Book Review: Four Dead Queens

My Rating: ⭐️⭐️⭐️1/2

Author: Astrid Scholte

Format: Hardcover

Pages: 432

Categories: Young Adult, Politics, Mystery, Sci-Fi, Fantasy, Romance

Book Blurb:

Seventeen-year-old Keralie Corrington may seem harmless, but she’s, in fact, one of Quadara’s most skilled thieves and a liar. Varin, on the other hand, is an honest, upstanding citizen of Quadara’s most enlightened region, Eonia. He runs afoul of Keralie when she steals a package from him, putting his life in danger. When Varin attempts to retrieve the package, he and Keralie both find themselves entangled in a conspiracy that leaves all four of Quadara’s queens dead.

With no other choices and on the run from Keralie’s former employer, the two decide to join forces, endeavoring to discover who has killed the queens and save their own lives in the process. When their reluctant partnership blooms into a tenuous romance, they must overcome their own dark secrets in hopes of a future together that seemed impossible just days before. But first they have to stay alive and untangle the secrets behind the nation’s four dead queens.


This was a fast read for me because it was a mystery and I was pretty invested in wanting to find out who was killing these queens. But the ending fell flat for me.

What did I like? I enjoyed this sci-fi/fantasy world with four queens ruling their own quadrant. Each quadrant is different: Archia’s main economy is agriculture, Eonia excels in technology, Ludia celebrates the arts, and Toria is about curiosity and exploration. These quadrants help their kingdom survive and it seems pretty fair, as long as all the queens aren’t conniving.

The story is told between six perspectives but in essence told mostly through five of them for most of the story: Keralie and the four queens. Keralie is a Torian who is an expert thief but she steals something that leads to surprising consequences. Keralie as a thief, comes off as untrustworthy, naturally, but not sinister. Paired with Varin, the Eonist she stole from, they make an interesting pair. Eonist are taught, scarily so, to be void of emotions. But I did find the technology of Eonia fascinating, I just wouldn’t want to be born and raised there. Yikes.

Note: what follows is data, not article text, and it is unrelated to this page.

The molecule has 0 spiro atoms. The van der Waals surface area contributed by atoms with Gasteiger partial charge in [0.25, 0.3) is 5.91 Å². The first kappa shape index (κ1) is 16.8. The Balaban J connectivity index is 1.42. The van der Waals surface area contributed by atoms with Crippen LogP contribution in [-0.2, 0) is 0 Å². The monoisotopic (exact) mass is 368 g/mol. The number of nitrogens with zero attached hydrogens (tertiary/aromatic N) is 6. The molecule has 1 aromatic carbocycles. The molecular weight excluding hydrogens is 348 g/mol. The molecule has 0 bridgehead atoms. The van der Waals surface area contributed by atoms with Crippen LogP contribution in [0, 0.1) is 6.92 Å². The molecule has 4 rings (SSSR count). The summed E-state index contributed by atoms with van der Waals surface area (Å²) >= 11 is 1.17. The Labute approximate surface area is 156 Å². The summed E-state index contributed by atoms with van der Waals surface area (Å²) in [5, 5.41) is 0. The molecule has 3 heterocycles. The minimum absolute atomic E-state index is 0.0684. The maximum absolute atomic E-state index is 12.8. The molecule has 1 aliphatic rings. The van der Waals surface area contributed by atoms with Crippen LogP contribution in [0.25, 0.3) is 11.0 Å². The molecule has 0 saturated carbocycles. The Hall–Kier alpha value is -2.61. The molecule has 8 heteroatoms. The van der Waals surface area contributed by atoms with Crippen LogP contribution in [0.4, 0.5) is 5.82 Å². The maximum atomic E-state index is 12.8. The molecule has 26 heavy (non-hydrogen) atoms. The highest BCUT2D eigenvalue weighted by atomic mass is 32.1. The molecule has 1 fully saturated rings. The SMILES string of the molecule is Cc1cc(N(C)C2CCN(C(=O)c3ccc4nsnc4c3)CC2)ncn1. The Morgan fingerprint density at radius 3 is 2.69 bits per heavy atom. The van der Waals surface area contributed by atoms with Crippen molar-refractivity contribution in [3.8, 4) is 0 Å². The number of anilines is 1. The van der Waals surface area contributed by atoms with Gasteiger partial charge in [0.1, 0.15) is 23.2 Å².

The mystery of who is the killer of these queens kept me in this book all the way through. The writing flows nicely and I really enjoyed the queens. Their characters are strong and different but with any mystery, each of them carries a secret. They carry the story until three-fourths of the way when Arebella is introduced.

This is where the story kind of lost me and I understood what was happening and it makes sense, that part is all fine. But I wanted the twists and turns of the ending to pack a bigger punch than it did. It fell flat for me. Other than that it was a quick read, a murder mystery with a little bit of romance combined in a unique setting and it is promising for a debut novel.

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